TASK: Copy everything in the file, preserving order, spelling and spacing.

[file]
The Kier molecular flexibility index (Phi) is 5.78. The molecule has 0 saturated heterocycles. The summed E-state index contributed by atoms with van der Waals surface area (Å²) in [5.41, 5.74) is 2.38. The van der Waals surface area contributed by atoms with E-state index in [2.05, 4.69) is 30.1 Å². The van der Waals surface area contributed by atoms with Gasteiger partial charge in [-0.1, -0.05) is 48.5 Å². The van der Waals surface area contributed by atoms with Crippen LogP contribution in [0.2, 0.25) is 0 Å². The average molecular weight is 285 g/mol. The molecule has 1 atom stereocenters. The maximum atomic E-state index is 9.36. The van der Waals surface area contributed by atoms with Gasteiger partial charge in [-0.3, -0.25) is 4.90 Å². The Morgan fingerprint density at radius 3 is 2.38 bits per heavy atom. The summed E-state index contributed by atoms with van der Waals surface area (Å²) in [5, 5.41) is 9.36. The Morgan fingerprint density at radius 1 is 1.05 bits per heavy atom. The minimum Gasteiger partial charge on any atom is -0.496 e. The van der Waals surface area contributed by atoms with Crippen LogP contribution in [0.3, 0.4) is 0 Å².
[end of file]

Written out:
The Kier molecular flexibility index (Phi) is 5.78. The molecule has 0 saturated heterocycles. The summed E-state index contributed by atoms with van der Waals surface area (Å²) in [5.41, 5.74) is 2.38. The van der Waals surface area contributed by atoms with E-state index in [2.05, 4.69) is 30.1 Å². The van der Waals surface area contributed by atoms with Gasteiger partial charge in [-0.1, -0.05) is 48.5 Å². The van der Waals surface area contributed by atoms with Crippen LogP contribution in [0.2, 0.25) is 0 Å². The average molecular weight is 285 g/mol. The molecule has 1 atom stereocenters. The maximum atomic E-state index is 9.36. The van der Waals surface area contributed by atoms with Gasteiger partial charge in [-0.3, -0.25) is 4.90 Å². The Morgan fingerprint density at radius 3 is 2.38 bits per heavy atom. The summed E-state index contributed by atoms with van der Waals surface area (Å²) in [5, 5.41) is 9.36. The Morgan fingerprint density at radius 1 is 1.05 bits per heavy atom. The minimum Gasteiger partial charge on any atom is -0.496 e. The van der Waals surface area contributed by atoms with Crippen LogP contribution in [0.3, 0.4) is 0 Å².